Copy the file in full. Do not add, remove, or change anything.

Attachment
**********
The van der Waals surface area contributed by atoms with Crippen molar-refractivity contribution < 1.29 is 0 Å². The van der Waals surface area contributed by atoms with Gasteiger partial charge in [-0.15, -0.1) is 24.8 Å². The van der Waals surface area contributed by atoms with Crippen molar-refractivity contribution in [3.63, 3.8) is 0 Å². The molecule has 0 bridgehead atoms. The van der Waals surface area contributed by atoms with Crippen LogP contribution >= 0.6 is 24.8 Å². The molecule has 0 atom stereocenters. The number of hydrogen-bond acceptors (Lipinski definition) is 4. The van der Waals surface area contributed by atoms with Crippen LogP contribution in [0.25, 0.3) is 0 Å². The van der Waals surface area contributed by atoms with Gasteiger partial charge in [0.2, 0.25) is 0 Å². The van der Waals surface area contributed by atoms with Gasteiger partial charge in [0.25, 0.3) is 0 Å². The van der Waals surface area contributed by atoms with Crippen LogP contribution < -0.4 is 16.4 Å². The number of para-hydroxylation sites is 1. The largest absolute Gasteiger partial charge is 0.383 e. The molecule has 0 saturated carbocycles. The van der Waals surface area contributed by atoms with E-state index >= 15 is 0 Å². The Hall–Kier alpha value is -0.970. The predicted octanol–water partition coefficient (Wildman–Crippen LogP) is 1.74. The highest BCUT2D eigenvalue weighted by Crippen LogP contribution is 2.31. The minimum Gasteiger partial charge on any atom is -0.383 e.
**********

The van der Waals surface area contributed by atoms with Crippen molar-refractivity contribution < 1.29 is 0 Å². The van der Waals surface area contributed by atoms with Gasteiger partial charge in [-0.15, -0.1) is 24.8 Å². The van der Waals surface area contributed by atoms with Crippen molar-refractivity contribution in [3.63, 3.8) is 0 Å². The molecule has 0 bridgehead atoms. The van der Waals surface area contributed by atoms with Crippen LogP contribution >= 0.6 is 24.8 Å². The molecule has 0 atom stereocenters. The number of hydrogen-bond acceptors (Lipinski definition) is 4. The van der Waals surface area contributed by atoms with Crippen LogP contribution in [0.25, 0.3) is 0 Å². The van der Waals surface area contributed by atoms with Gasteiger partial charge in [0.2, 0.25) is 0 Å². The van der Waals surface area contributed by atoms with Gasteiger partial charge in [0.25, 0.3) is 0 Å². The van der Waals surface area contributed by atoms with Crippen LogP contribution < -0.4 is 16.4 Å². The number of para-hydroxylation sites is 1. The largest absolute Gasteiger partial charge is 0.383 e. The molecule has 0 saturated carbocycles. The van der Waals surface area contributed by atoms with E-state index >= 15 is 0 Å². The Hall–Kier alpha value is -0.970. The predicted octanol–water partition coefficient (Wildman–Crippen LogP) is 1.74. The highest BCUT2D eigenvalue weighted by Crippen LogP contribution is 2.31. The minimum Gasteiger partial charge on any atom is -0.383 e.